Are Remakes Real Good or a Real Ripoff?
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One of the consequences of living in the PlayStation 4, Xbox One, and Switch era of games means seeing lots of familiar faces again. Since backwards compatibility isn’t really a thing anymore on non-Xbox platforms, different developers and publishers are seizing the opportunity to take past successes and sell them as though they were new and shiny again. And, thanks to sales figures, it’s a practice that is going to keep continuing.

I mean, now that various Q1 2018 investor calls and fiscal results are in, companies are sharing just how well these remasters and remakes are doing. It’s lending credence to the idea that ports are going to be a big part of our lives. Capcom has said the hype for Resident Evil 2 and success of its other ports are going to lead it to explore more remakes and rereleases. Meanwhile, Nintendo posted sales totals for some of its ports. The Switch version of Donkey Kong Country: Tropical Freeze has sold 1.4 million copies worldwide since its launch, while Mario Kart 8 Deluxe had 1.13 million sales this quarter and has passed 10.35 million lifetime sales. These things are making companies money. But, there is a need to do things the right way.

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Both Capcom and Nintendo are companies that have gotten lazy with their ports. Let’s start with Capcom. Did you ever play any of the Resident Evil 4 rereleases that were supposed to be in HD? Well, if you did, you might have noticed that many of them are not very good. The PlayStation 3 and Xbox 360 versions in 2011 were essentially direct ports of the PC version, with the only difference being they were now in 720p. The 2014 PC HD remaster was so bad, fans put together a better HD Project mod. Even the PlayStation 4 and Xbox One versions do not put enough work into making it look okay at 1080p, though the 60fps upgrade is nice.

With Nintendo, you could consider Bayonetta 2 the company’s lazy port. It did not upgrade the resolution in the transition from the Wii U to the Switch. In both cases, it runs at 720p. It does a better job of attempting to run at 60fps, which is more than you could say for the original version of the game. It struggled to hit that mark. Other than the minor changes, it was basically just the game being put on the Switch.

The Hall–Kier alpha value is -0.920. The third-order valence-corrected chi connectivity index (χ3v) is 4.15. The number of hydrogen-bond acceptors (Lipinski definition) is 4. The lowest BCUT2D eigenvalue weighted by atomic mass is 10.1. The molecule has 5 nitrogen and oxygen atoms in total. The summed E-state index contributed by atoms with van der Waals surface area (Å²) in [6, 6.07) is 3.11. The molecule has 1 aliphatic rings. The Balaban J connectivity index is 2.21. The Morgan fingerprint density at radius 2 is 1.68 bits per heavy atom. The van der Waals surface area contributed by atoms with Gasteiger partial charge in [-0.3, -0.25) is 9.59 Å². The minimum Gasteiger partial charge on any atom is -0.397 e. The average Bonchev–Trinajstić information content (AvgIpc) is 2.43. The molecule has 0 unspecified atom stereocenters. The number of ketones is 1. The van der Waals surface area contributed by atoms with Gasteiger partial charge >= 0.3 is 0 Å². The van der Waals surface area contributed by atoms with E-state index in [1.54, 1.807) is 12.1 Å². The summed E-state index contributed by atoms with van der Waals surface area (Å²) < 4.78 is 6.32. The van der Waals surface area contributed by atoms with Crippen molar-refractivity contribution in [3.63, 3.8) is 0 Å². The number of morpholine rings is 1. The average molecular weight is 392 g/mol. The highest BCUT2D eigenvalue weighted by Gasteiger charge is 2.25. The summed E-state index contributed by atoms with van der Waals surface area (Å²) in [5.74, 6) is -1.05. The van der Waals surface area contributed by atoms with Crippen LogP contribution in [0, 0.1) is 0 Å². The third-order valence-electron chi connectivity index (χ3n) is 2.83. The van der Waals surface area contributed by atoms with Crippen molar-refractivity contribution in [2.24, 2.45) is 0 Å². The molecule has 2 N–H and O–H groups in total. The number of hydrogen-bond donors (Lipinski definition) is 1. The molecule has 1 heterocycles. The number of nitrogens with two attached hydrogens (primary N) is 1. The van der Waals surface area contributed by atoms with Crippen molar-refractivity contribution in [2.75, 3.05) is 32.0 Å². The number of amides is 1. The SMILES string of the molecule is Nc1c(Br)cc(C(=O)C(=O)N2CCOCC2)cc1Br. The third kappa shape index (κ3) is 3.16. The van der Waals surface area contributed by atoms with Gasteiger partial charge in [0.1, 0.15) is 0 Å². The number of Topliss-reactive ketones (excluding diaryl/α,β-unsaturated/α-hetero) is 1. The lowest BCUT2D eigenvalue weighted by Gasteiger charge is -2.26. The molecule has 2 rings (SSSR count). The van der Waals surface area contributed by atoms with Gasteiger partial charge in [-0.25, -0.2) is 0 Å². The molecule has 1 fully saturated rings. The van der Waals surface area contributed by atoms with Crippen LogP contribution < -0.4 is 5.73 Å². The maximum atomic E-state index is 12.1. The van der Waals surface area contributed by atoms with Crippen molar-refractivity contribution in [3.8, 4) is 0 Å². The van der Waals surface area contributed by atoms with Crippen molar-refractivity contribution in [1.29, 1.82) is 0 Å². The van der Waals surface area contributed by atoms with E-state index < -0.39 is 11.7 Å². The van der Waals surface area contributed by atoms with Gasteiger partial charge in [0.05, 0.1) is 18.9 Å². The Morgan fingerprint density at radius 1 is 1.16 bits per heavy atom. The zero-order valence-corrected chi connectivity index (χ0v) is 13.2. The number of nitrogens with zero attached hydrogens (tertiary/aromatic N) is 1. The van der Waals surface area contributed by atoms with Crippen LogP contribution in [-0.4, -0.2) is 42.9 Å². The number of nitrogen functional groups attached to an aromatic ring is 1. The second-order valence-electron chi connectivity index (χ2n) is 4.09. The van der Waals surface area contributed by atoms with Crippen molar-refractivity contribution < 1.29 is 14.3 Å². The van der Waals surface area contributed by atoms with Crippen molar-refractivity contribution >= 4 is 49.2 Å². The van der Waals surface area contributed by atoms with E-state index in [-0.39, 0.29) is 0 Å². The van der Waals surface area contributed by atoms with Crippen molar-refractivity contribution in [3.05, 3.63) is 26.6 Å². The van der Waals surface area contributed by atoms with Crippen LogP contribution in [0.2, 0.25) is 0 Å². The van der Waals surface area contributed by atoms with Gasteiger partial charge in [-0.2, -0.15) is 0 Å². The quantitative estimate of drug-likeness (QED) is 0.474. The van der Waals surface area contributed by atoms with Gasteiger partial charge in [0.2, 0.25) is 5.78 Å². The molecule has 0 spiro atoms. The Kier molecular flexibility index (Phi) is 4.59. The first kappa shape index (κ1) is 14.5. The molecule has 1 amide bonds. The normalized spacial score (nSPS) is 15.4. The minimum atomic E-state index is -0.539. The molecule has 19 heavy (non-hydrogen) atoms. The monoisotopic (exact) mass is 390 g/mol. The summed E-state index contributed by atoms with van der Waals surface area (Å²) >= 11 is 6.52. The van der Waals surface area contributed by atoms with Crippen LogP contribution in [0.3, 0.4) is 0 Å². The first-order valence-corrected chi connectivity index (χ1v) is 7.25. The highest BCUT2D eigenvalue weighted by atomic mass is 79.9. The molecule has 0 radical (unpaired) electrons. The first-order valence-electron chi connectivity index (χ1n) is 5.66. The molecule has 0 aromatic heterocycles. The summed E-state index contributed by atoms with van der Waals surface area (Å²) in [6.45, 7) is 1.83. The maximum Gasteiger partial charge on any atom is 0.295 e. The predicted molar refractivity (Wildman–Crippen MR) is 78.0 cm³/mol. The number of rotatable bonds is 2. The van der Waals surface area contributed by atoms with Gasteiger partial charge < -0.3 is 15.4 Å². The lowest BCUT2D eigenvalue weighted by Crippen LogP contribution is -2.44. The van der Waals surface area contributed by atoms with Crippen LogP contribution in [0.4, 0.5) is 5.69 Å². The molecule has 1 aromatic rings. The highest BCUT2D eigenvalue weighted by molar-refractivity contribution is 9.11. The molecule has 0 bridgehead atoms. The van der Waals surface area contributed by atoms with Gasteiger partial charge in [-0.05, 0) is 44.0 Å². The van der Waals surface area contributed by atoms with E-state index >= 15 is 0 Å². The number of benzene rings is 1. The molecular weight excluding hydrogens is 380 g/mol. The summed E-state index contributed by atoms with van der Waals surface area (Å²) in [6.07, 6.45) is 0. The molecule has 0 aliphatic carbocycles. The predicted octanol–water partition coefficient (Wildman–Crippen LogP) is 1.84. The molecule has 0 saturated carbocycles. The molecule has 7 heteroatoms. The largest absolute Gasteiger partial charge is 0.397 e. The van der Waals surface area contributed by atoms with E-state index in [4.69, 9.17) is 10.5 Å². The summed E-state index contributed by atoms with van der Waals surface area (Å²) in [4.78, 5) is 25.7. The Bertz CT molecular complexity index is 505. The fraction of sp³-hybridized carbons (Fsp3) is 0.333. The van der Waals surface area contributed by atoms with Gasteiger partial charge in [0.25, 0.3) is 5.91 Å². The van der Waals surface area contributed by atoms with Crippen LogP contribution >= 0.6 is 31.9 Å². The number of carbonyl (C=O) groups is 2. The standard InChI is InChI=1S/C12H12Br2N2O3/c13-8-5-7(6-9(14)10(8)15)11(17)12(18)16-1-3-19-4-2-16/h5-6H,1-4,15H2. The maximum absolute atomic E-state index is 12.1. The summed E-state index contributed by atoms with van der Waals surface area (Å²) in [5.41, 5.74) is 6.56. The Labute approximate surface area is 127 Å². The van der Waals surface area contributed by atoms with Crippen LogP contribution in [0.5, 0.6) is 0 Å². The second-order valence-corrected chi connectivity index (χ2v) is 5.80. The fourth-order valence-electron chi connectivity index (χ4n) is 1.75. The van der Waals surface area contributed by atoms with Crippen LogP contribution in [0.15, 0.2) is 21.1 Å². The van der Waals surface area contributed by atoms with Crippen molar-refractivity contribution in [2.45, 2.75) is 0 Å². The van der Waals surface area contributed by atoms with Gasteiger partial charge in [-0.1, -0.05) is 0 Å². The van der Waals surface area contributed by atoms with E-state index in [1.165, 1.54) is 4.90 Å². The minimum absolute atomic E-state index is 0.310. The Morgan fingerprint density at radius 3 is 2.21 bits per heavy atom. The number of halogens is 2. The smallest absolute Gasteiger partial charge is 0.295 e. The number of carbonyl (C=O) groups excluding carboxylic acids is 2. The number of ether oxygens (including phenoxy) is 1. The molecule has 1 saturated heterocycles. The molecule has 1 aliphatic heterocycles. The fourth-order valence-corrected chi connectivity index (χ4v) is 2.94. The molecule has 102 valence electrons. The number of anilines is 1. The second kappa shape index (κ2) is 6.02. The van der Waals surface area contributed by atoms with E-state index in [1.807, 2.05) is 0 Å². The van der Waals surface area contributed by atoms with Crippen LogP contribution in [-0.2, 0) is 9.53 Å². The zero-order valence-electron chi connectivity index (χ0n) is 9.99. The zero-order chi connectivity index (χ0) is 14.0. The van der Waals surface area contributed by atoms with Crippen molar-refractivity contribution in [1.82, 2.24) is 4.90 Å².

We can only hope that both companies notice the most important part of these reports. The hype is focused on games where major changes are being made. With Capcom, most of the fervor is surrounding Resident Evil 2. This is no simple remaster. It is a full reimagining and remake. People who have played it say it feels like an entirely new game and experience. That is what we want from a remake. We want that sort of effort and attention.

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Meanwhile, it seems like Nintendo is learning that major improvements make its rereleases better. Mario Kart 8 Deluxe and Donkey Kong Country: Tropical Freeze take the base games and do new things with it. The former started off with new characters, new modes, new item options, and all the original’s DLC, then even added Nintendo Labo support. The latter brought in a friendlier Funky Kong mode for the Switch debut, so people who aren’t as skilled can still make it through the game and have fun. But the biggest development is Super Smash Bros. Ultimate, the Switch’s take on Super Smash Bros. This version of the game will have every fighter who ever appeared in the series, as well as new characters like the Splatoon Inkling and Metroid’s Ridley. Lots of stages are making a comeback. It is truly shaping up to be the ultimate port.

This could all go very well for us, provided companies keep giving us the good sorts of revivals. Ports can be okay, but enhanced remasters with new content and remakes are always better. Let’s hope Capcom and Nintendo offer more Resident Evil 2s and Super Smash Bros. Ultimates, and fewer Bayonetta 2s and Resident Evil 4s.  

Jenni Lada
Jenni Lada
JMariye

Site Editor
Date: 08/13/2018

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